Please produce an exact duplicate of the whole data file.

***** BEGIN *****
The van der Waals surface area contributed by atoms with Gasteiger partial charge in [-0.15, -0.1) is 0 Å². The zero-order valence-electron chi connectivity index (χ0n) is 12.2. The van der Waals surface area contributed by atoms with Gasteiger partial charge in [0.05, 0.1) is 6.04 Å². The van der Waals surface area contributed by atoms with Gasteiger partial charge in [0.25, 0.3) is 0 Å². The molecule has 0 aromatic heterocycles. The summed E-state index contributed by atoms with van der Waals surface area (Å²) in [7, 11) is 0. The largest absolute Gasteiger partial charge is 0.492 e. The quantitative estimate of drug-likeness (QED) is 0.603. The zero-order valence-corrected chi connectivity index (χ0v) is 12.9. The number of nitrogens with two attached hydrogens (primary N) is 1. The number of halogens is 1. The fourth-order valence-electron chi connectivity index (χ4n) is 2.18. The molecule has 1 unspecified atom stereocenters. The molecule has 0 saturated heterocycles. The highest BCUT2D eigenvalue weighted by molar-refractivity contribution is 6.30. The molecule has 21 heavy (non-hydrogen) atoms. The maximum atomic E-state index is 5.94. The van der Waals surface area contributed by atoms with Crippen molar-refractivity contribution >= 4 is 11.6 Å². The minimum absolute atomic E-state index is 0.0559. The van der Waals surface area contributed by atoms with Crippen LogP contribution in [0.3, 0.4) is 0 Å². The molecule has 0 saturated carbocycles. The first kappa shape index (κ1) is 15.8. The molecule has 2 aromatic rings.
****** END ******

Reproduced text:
The van der Waals surface area contributed by atoms with Gasteiger partial charge in [-0.15, -0.1) is 0 Å². The zero-order valence-electron chi connectivity index (χ0n) is 12.2. The van der Waals surface area contributed by atoms with Gasteiger partial charge in [0.05, 0.1) is 6.04 Å². The van der Waals surface area contributed by atoms with Gasteiger partial charge in [0.25, 0.3) is 0 Å². The molecule has 0 aromatic heterocycles. The summed E-state index contributed by atoms with van der Waals surface area (Å²) in [7, 11) is 0. The largest absolute Gasteiger partial charge is 0.492 e. The quantitative estimate of drug-likeness (QED) is 0.603. The zero-order valence-corrected chi connectivity index (χ0v) is 12.9. The number of nitrogens with two attached hydrogens (primary N) is 1. The number of halogens is 1. The fourth-order valence-electron chi connectivity index (χ4n) is 2.18. The molecule has 1 unspecified atom stereocenters. The molecule has 0 saturated heterocycles. The highest BCUT2D eigenvalue weighted by molar-refractivity contribution is 6.30. The molecule has 21 heavy (non-hydrogen) atoms. The maximum atomic E-state index is 5.94. The van der Waals surface area contributed by atoms with Crippen molar-refractivity contribution >= 4 is 11.6 Å². The minimum absolute atomic E-state index is 0.0559. The van der Waals surface area contributed by atoms with Crippen LogP contribution in [0.3, 0.4) is 0 Å². The molecule has 0 saturated carbocycles. The first kappa shape index (κ1) is 15.8. The molecule has 2 aromatic rings.